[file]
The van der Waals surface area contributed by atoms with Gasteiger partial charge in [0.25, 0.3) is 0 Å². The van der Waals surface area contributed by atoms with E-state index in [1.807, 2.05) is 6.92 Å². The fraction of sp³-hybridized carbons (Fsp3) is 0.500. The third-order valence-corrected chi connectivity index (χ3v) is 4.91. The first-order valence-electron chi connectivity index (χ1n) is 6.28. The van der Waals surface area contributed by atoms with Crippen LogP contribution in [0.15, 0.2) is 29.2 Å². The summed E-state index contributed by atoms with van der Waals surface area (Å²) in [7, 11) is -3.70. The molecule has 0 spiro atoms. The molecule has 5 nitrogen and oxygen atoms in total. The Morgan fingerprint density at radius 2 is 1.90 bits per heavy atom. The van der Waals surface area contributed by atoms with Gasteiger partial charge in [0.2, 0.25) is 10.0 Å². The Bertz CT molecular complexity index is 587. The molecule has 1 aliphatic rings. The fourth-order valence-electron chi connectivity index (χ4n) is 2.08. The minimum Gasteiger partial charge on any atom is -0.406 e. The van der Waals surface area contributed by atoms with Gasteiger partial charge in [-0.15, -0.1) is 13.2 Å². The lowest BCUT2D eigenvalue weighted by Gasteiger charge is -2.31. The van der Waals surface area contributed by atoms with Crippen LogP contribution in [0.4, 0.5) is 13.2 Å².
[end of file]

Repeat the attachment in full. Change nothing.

The van der Waals surface area contributed by atoms with Gasteiger partial charge in [0.25, 0.3) is 0 Å². The van der Waals surface area contributed by atoms with E-state index in [1.807, 2.05) is 6.92 Å². The fraction of sp³-hybridized carbons (Fsp3) is 0.500. The third-order valence-corrected chi connectivity index (χ3v) is 4.91. The first-order valence-electron chi connectivity index (χ1n) is 6.28. The van der Waals surface area contributed by atoms with Crippen LogP contribution in [0.15, 0.2) is 29.2 Å². The summed E-state index contributed by atoms with van der Waals surface area (Å²) in [7, 11) is -3.70. The molecule has 0 spiro atoms. The molecule has 5 nitrogen and oxygen atoms in total. The Morgan fingerprint density at radius 2 is 1.90 bits per heavy atom. The van der Waals surface area contributed by atoms with Gasteiger partial charge in [0.2, 0.25) is 10.0 Å². The Bertz CT molecular complexity index is 587. The molecule has 1 aliphatic rings. The fourth-order valence-electron chi connectivity index (χ4n) is 2.08. The minimum Gasteiger partial charge on any atom is -0.406 e. The van der Waals surface area contributed by atoms with Gasteiger partial charge in [-0.15, -0.1) is 13.2 Å². The lowest BCUT2D eigenvalue weighted by Gasteiger charge is -2.31. The van der Waals surface area contributed by atoms with Crippen LogP contribution in [0.4, 0.5) is 13.2 Å².